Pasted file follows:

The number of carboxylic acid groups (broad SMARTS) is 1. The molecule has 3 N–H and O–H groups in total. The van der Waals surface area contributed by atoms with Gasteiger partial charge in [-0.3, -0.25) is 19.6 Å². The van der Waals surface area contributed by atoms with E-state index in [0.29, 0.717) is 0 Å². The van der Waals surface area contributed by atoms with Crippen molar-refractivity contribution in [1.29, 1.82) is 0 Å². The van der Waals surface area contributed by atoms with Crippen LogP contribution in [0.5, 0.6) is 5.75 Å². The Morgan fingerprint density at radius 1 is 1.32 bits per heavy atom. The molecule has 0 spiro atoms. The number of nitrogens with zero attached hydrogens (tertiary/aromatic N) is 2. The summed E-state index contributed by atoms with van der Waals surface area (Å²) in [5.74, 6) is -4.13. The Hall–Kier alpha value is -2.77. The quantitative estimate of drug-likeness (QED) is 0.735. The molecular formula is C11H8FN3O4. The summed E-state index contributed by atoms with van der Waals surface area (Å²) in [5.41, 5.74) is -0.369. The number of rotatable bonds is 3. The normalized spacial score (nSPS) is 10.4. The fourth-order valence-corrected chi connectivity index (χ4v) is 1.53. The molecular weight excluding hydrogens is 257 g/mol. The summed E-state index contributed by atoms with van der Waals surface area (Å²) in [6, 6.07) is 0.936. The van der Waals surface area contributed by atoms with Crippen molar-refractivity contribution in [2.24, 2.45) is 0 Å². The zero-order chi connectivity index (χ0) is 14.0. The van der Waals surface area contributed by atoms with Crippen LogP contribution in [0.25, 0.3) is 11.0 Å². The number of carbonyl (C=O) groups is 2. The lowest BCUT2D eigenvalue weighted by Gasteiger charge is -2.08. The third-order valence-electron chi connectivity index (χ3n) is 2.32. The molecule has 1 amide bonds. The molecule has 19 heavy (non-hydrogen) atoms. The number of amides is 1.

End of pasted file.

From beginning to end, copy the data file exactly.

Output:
The number of carboxylic acid groups (broad SMARTS) is 1. The molecule has 3 N–H and O–H groups in total. The van der Waals surface area contributed by atoms with Gasteiger partial charge in [-0.3, -0.25) is 19.6 Å². The van der Waals surface area contributed by atoms with E-state index in [0.29, 0.717) is 0 Å². The van der Waals surface area contributed by atoms with Crippen molar-refractivity contribution in [1.29, 1.82) is 0 Å². The van der Waals surface area contributed by atoms with Crippen LogP contribution in [0.5, 0.6) is 5.75 Å². The Morgan fingerprint density at radius 1 is 1.32 bits per heavy atom. The molecule has 0 spiro atoms. The number of nitrogens with zero attached hydrogens (tertiary/aromatic N) is 2. The summed E-state index contributed by atoms with van der Waals surface area (Å²) in [5.74, 6) is -4.13. The Hall–Kier alpha value is -2.77. The quantitative estimate of drug-likeness (QED) is 0.735. The molecular formula is C11H8FN3O4. The summed E-state index contributed by atoms with van der Waals surface area (Å²) in [5.41, 5.74) is -0.369. The number of rotatable bonds is 3. The normalized spacial score (nSPS) is 10.4. The fourth-order valence-corrected chi connectivity index (χ4v) is 1.53. The molecular weight excluding hydrogens is 257 g/mol. The summed E-state index contributed by atoms with van der Waals surface area (Å²) in [6, 6.07) is 0.936. The van der Waals surface area contributed by atoms with Crippen molar-refractivity contribution in [2.24, 2.45) is 0 Å². The zero-order chi connectivity index (χ0) is 14.0. The van der Waals surface area contributed by atoms with Crippen LogP contribution in [0.25, 0.3) is 11.0 Å². The number of carbonyl (C=O) groups is 2. The lowest BCUT2D eigenvalue weighted by Gasteiger charge is -2.08. The third-order valence-electron chi connectivity index (χ3n) is 2.32. The molecule has 1 amide bonds. The molecule has 19 heavy (non-hydrogen) atoms. The number of amides is 1.